ANALYSIS: Trump Takes Role as Angry Savior for Nation’s ‘Disaster’

Analyzing Trump’s speech on the final day of the Republican National Convention.

July 22, 2016, 12:03 AM

CLEVELAND -- He’s been an entrepreneur and an entertainer, a provocateur and, most recently, a politician.

Now comes Donald J. Trump, angry savior. In wrapping up a convention that was unmistakably his, delivering an extra-long speech very much in his own staccato, Trump combined elements of all of his former careers to try the role of a lifetime -- ready to fix a country he believes to be deeply broken, and that he believes he is uniquely suited to mend.

“Nobody knows the system better than me -- which is why I alone can fix it,” Trump said in his acceptance speech.

Trump, with the help of his daughter on Thursday, may or may not have saved his own convention, after the campaign’s self-imposed distractions and a hostile takeover attempt by a scorned rival. That media-ready candy replaced the meager policy vegetables offered up by speakers earlier in the week -– sideshows that were novel yet somehow predictable at Trump convention.

But whether Trump succeeds more broadly in the election will depend on grim calculations: that voters see the country as broken and beaten, and that they will reject Trump’s rival as corrupt, criminal, or worse.

Those twin themes are apparent in the way Trump has rewritten a Hillary Clinton campaign slogan -– “I’m with her” -– for his own purposes.

“My pledge reads: ‘I’m with you – the American people,’” Trump said.

Trump’s speech was a gloomy exclamation point on a run-on sentence of a convention. After the first three days meandered through major themes, Trump on Thursday marched through a parade of horribles: poverty, crime, terrorism, illegal immigration, trade, unemployment, war and Hillary Clinton.

“This is the legacy of Hillary Clinton: death, destruction, terrorism, and weakness,” he said.

Trump’s answer includes, prominently, a promise of “law and order.” At one point, when the crowd starting chanting, “Lock her up,” Trump responded with what counts as restraint for him: “Let's defeat her in November.”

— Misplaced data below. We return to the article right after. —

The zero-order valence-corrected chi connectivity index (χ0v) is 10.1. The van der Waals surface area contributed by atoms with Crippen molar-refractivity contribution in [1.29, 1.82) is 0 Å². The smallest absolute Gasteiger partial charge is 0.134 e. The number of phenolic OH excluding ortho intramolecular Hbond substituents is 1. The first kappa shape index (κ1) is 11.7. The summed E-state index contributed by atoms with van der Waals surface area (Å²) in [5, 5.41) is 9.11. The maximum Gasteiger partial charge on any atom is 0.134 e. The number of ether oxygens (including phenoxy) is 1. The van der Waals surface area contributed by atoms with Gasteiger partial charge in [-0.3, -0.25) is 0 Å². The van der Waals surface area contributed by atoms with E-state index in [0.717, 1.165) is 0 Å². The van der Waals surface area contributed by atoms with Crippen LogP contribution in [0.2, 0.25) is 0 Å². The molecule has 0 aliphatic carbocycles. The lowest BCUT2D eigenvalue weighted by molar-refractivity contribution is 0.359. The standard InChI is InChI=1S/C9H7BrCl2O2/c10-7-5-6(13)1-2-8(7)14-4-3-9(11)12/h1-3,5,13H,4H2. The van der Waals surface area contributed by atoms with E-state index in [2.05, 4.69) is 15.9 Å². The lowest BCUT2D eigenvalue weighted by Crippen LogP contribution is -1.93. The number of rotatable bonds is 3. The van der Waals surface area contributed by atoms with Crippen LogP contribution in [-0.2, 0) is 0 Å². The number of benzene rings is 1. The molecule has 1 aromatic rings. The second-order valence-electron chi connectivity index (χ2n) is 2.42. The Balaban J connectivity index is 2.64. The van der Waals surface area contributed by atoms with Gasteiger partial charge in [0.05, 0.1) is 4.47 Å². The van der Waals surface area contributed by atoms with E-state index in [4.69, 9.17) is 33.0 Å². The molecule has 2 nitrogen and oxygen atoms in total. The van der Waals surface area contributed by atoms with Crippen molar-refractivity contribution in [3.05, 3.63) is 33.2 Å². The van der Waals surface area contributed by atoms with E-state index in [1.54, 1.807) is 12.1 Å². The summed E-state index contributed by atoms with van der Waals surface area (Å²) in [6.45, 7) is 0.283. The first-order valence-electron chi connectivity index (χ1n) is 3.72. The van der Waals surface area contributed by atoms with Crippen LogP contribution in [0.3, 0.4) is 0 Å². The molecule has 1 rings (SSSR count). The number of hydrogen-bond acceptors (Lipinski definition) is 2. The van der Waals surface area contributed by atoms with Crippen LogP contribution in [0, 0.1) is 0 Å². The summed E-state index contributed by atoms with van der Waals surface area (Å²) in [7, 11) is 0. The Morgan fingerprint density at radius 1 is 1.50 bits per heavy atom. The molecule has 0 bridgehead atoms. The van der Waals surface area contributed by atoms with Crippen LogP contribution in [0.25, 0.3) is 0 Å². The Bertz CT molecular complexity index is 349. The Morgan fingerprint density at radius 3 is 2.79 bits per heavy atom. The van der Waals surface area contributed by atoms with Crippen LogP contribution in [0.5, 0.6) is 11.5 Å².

Trump used his family to offer the uplift that his speech, and much of his convention, lacked. Ivanka Trump offered powerful personal testimony to her father, humanizing him while connecting biography to policy –- just not the policies that Trump is best known for endorsing.

“He will fight for equal pay for equal work and I will fight for this too, right alongside of him,” she said. “Politicians ask to be judged by their promises, not their results. I ask you to judge my father by his results.”

Like her father, Ivanka Trump underscored qualifications she views as making him unique.

“In ways no one expected, this moment in the life of our country has defined a mission, and given it to an extraordinary man,” she said.

Her dad wouldn’t disagree. Eight years ago, the next president was ushered into office on the strength of “yes we can.” After a year of campaigning and winning, Trump is replacing that with the first person singular.

“People who work hard but no longer have a voice –- I am your voice,” he said.

Trump is making a calculation, but it’s not a blind one. Trump’s voice has gotten louder because of what he senses in the country he’s traveled.

Inside the broad of statements Trump made -- “Safety will be restored,” “Americanism, not globalism, will be our credo,” “I am the law and order candidate” -- is a deep sense of anxiety that Trump is recognizing and amplifying during his remarkable campaign for the White House.

“America is back,” Trump thundered, well more than an hour into his speech. “History is watching us now. We don’t have much time, but history is watching.”

The balloons fell, the Trumps were joined by the Pences, and the campaign music blared the Rolling Stones: “You Can’t Always Get What You Want.”

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